Paul Quinn’s Electoral (Disqualification of Convicted Prisoners) Amendment Bill appears to be unjustifiably inconsistent with the electoral rights affirmed by s 12 of the Bill of Rights Act. The effect would be a blanket disenfranchisement of convicted persons detained in prisons on election day.
People who are not serious offenders will be disenfranchised. Fine defaulters may be sentenced to imprisonment as an alternative sentence. I doubt that this group of people can be characterised as serious offenders such that they should forfeit their right to vote.
Under the Bill, the Electoral Act would continue to disqualify electors being detained for a period exceeding three years in a hospital or secure facility in the context of a criminal process. An example of this is where a person has been found by a Court on conviction to be mentally impaired and is detained under an order made by the Court for a period exceeding three years. If the mentally impaired person was detained for less than three years, the Bill would not disqualify the person from registering as an elector. The Bill would therefore introduce irrational inconsistencies in the law where mentally impaired prisoners detained in a hospital or secure facility for less than three years could vote while all prisoners serving sentences less than three years in prisons would be disenfranchised.
The blanket ban on prisoner voting is both under and over inclusive. It is under inclusive because a prisoner convicted of a serious violent offence who serves a two and a half year sentence in prison between general elections will be able to vote. It is over inclusive because someone convicted and given a one-week sentence that coincided with a general election would be unable to vote.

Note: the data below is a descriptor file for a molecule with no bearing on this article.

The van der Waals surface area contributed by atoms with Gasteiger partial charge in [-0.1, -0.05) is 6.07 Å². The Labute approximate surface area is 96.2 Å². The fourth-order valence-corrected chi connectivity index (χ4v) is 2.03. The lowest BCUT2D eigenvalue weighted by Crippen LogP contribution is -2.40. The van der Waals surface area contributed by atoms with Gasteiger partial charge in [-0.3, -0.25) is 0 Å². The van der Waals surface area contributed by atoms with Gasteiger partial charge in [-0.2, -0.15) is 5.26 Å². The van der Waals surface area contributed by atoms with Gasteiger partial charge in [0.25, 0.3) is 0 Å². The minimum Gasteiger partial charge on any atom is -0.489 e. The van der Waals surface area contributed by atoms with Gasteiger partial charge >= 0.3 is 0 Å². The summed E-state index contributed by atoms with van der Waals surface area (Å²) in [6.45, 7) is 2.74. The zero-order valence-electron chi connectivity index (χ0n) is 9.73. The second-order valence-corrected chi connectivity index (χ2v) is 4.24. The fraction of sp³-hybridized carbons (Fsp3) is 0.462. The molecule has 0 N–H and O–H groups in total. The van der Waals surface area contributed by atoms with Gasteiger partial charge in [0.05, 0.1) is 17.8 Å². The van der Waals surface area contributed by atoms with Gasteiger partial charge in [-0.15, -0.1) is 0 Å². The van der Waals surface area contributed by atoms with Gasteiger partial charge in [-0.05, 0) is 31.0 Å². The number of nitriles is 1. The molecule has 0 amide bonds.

The disenfranchising provisions of this Bill will depend entirely on the date of sentencing, which bears no relationship either to the objective of the Bill or to the conduct of the prisoners whose voting rights are taken away. The irrational effects of the Bill also cause it to be disproportionate to its objective.
The above was written by Attorney-General Chris Finlayson. Despite that, he and his National Party will be voting for this “irrational” and “disproportionate” Bill at least through its first reading. The saddest part is that, back in more enlightened days before they were captured by the kneejerking Sensible Sentencing-types, National were the ones who allowed prisoners sentenced to less than three years to vote in the first place after a court case pointed out that blanket disenfranchisement was contrary to the Bill of Rights.
Here’s hoping that the Simon Powers and Chris Finlaysons will have to will-power to stand up to the jackbooted wing of the National caucus before it’s too late.